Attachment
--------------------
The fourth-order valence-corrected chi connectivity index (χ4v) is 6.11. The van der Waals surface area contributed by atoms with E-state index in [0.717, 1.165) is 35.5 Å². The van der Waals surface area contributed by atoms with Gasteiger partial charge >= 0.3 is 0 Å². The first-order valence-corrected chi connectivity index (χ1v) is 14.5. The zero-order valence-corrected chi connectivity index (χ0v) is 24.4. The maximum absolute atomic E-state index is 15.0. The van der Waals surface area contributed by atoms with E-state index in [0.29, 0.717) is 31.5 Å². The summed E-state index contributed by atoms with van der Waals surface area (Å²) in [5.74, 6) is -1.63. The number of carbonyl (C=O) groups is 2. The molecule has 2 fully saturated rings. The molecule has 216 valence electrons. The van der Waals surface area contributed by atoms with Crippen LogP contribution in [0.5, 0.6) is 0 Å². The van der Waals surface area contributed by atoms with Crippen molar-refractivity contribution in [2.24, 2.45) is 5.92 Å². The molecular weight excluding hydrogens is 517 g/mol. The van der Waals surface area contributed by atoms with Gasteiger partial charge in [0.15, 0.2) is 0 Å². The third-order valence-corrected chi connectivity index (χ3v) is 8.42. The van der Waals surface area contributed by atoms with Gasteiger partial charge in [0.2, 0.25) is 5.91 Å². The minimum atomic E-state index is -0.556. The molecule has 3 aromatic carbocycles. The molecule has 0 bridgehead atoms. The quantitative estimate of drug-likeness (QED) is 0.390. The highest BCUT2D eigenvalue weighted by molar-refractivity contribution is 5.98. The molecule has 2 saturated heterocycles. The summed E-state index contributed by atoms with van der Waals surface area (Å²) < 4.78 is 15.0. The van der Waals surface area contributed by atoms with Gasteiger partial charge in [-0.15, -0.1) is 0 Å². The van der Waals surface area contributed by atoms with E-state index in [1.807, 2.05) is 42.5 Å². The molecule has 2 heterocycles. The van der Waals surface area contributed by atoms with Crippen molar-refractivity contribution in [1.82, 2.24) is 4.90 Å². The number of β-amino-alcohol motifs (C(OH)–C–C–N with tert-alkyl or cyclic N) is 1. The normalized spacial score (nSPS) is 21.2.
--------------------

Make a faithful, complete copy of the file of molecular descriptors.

The fourth-order valence-corrected chi connectivity index (χ4v) is 6.11. The van der Waals surface area contributed by atoms with E-state index in [0.717, 1.165) is 35.5 Å². The van der Waals surface area contributed by atoms with Gasteiger partial charge >= 0.3 is 0 Å². The first-order valence-corrected chi connectivity index (χ1v) is 14.5. The zero-order valence-corrected chi connectivity index (χ0v) is 24.4. The maximum absolute atomic E-state index is 15.0. The van der Waals surface area contributed by atoms with E-state index in [0.29, 0.717) is 31.5 Å². The summed E-state index contributed by atoms with van der Waals surface area (Å²) in [5.74, 6) is -1.63. The number of carbonyl (C=O) groups is 2. The molecule has 2 fully saturated rings. The molecule has 216 valence electrons. The van der Waals surface area contributed by atoms with Crippen LogP contribution in [0.5, 0.6) is 0 Å². The van der Waals surface area contributed by atoms with Crippen molar-refractivity contribution in [2.24, 2.45) is 5.92 Å². The molecular weight excluding hydrogens is 517 g/mol. The van der Waals surface area contributed by atoms with Gasteiger partial charge in [0.15, 0.2) is 0 Å². The third-order valence-corrected chi connectivity index (χ3v) is 8.42. The van der Waals surface area contributed by atoms with Gasteiger partial charge in [0.2, 0.25) is 5.91 Å². The minimum atomic E-state index is -0.556. The molecule has 3 aromatic carbocycles. The molecule has 0 bridgehead atoms. The quantitative estimate of drug-likeness (QED) is 0.390. The highest BCUT2D eigenvalue weighted by molar-refractivity contribution is 5.98. The molecule has 2 saturated heterocycles. The summed E-state index contributed by atoms with van der Waals surface area (Å²) < 4.78 is 15.0. The van der Waals surface area contributed by atoms with Gasteiger partial charge in [-0.15, -0.1) is 0 Å². The van der Waals surface area contributed by atoms with E-state index in [1.807, 2.05) is 42.5 Å². The molecule has 2 heterocycles. The van der Waals surface area contributed by atoms with Crippen molar-refractivity contribution in [1.82, 2.24) is 4.90 Å². The number of β-amino-alcohol motifs (C(OH)–C–C–N with tert-alkyl or cyclic N) is 1. The normalized spacial score (nSPS) is 21.2.